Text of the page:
After all, the faster the issue gets fixed, the quicker you can get back to fishing and enjoying time on the water. Below, Lund Boats product manager, Rory Wiebe, explains how to troubleshoot common fishfinder transducer problems and offers tips for getting the best performance from your graph and electronics.
Fishfinder can’t read the bottom
An improperly installed transducer won’t send and receive sonar signals effectively, and can cause issues with the fishfinder displaying bottom depth. Wiebe recommends the following troubleshooting sequence to fix the issue.
Confirm the transducer is sitting properly within the mounting bracket. If the transducer has hit an object, like a stump for instance, it may be out of position.
With the boat on the trailer, ensure the transducer is level horizontally (i.e., port to starboard). Measure from the left side of the transducer’s split line to the top of the transom. Repeat on the right side. If measurements differ, loosen mounting screws and level the transducer.
Hold a ruler lengthwise fore and aft, pressing its top edge against the boat’s hull and extending it out along the transducer. A transducer mounted level to the waterline will follow a similar angle as the ruler. If the fishfinder is in this position but struggles reading bottom at high speeds, Wiebe suggests adjusting the transducer down a couple degrees to improve performance.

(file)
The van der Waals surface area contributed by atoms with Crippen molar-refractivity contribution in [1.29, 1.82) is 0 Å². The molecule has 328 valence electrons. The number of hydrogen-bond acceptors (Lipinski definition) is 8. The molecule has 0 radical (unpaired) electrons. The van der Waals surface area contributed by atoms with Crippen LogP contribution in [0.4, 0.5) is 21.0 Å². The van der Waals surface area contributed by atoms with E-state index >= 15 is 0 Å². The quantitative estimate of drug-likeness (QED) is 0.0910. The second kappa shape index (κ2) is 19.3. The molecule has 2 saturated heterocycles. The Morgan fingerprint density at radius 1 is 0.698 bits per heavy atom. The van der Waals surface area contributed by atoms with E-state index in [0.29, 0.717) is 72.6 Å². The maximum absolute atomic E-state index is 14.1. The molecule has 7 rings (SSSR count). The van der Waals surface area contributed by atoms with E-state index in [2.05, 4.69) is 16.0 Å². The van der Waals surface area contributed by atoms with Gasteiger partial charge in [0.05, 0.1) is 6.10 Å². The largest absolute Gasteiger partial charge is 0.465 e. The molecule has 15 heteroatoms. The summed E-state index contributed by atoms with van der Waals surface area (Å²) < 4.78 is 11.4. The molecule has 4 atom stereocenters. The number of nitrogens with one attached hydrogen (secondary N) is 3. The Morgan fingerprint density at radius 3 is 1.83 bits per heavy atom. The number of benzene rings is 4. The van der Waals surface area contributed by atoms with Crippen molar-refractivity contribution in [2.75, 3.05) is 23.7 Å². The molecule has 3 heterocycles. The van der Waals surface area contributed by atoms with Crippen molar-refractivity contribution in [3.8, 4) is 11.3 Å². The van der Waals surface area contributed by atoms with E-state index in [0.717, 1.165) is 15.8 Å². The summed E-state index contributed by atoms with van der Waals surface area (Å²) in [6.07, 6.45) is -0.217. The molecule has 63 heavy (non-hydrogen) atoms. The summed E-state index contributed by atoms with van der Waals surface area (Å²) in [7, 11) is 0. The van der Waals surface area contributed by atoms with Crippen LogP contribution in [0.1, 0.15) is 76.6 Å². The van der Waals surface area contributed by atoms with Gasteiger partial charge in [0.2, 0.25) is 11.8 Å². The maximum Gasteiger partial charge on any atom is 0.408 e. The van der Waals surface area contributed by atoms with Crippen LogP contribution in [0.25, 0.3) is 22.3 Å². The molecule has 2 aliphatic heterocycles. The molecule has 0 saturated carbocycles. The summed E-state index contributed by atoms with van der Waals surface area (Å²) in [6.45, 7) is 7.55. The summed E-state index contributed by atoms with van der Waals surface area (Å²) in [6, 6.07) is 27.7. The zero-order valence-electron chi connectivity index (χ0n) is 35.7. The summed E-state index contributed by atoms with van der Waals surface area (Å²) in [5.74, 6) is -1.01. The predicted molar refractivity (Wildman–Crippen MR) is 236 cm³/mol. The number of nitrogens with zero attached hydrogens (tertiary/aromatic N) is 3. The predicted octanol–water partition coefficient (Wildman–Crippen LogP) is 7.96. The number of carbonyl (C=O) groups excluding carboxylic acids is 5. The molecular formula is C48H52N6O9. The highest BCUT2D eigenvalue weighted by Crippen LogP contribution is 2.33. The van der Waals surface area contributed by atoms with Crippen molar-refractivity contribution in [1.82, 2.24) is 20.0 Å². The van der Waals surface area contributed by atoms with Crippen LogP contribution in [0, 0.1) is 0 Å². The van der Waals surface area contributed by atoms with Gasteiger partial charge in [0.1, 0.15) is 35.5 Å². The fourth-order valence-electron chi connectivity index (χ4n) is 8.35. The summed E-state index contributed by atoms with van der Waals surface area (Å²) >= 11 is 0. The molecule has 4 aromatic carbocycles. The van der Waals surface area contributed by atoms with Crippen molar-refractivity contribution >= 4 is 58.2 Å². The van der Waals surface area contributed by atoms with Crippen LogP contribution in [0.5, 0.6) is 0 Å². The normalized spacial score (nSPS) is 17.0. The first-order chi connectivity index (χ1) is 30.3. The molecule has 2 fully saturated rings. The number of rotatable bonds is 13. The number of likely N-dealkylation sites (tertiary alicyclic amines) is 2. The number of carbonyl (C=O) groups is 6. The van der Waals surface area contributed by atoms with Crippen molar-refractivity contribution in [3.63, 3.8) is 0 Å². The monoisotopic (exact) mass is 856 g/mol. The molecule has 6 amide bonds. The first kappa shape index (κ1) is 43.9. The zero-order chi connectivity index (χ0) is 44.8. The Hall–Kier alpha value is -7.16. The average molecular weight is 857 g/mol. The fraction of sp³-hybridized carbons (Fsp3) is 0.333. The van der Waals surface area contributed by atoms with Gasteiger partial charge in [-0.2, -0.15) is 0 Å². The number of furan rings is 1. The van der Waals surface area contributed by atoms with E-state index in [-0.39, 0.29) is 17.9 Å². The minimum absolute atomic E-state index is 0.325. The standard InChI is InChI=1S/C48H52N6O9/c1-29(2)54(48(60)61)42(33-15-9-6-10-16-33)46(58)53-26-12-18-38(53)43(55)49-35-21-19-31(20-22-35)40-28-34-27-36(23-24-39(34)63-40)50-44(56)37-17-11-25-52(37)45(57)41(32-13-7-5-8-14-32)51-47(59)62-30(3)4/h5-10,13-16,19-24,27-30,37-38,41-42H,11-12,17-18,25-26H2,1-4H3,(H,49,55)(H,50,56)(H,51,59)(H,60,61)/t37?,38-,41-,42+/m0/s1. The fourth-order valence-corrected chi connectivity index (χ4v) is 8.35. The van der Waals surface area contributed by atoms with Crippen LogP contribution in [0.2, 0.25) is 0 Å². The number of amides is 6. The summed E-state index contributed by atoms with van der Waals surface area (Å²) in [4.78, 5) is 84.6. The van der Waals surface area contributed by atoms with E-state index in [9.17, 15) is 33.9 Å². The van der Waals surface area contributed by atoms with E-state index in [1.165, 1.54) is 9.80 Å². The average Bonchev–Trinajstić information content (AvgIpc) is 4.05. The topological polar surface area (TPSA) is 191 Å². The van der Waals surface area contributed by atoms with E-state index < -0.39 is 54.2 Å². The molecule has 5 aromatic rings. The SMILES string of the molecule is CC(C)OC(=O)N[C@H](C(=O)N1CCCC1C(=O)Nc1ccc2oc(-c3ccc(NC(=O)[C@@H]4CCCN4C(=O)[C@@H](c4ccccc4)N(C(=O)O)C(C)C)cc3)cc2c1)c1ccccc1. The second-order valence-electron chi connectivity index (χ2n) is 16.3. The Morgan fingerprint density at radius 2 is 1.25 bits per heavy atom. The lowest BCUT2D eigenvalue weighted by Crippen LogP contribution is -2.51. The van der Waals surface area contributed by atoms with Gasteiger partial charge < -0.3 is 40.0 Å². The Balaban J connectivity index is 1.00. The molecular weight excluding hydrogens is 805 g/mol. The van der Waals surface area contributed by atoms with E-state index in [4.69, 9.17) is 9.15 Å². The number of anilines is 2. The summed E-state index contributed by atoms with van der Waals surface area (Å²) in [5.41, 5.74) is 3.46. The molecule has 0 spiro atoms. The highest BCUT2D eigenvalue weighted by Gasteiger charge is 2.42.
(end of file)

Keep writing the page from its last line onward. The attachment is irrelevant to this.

Move the ruler, if needed, to the inboard side of the transducer to check its height. The transducer’s outboard side should extend just below the ruler’s top edge, representing the water line. A transducer positioned too high may not have consistent contact with the water and not function properly. One set too low, however, can create a rooster-tail of spray and may impact boat performance.
For best high-speed operation and a clearer image, increase the ping speed setting to max.
Side-scanning only works on one side
This results from something blocking the side-scanning transducer’s signal. If multiple transducers are installed, the side-imaging one must be mounted below the others.
The motor can be another obstacle. Trim the engine up out of the way of the transducer beam.
Fishfinder error messages related to transducer connectivity or signal
Inspect the transducer’s cable and connections. A cut cable, as well as damaged or missing pins at its connection area, are some causes for fishfinder’s inability to receive data from the transducer. Repair or replace to fix the issue.
Next, review the fishfinder’s settings, confirming it’s linked to the transducer you want. Connection mix-ups can sometimes occur on networks with multiple fishfinders and transducers.
With the fishfinder powered on, place your hand in the water and under the transducer. You’ll feel a pulse or a clicking sensation when it’s working properly. If you don’t, it’s likely time for a replacement.
Tips to get the best performance from fishfinders and electronics
Read your fishfinder owner’s manual and installation instructions.
Don’t mount transducers behind a rivet line, I-Beam or other components capable of producing water turbulence.
Use a transducer mounting board to prevent drilling unnecessary holes in your Lund boat. Route transducer and networking cables away from batteries and power cables to prevent noise and interference on electronic displays.
Maintain clean, tight contacts between power cables and battery terminals.
Follow the manufacturer’s recommended gauge of wire when extending cables for electronics. Adjust fishfinder settings (e.g., sensitivity, color palette, sonar frequency, etc) to fine-tune performance.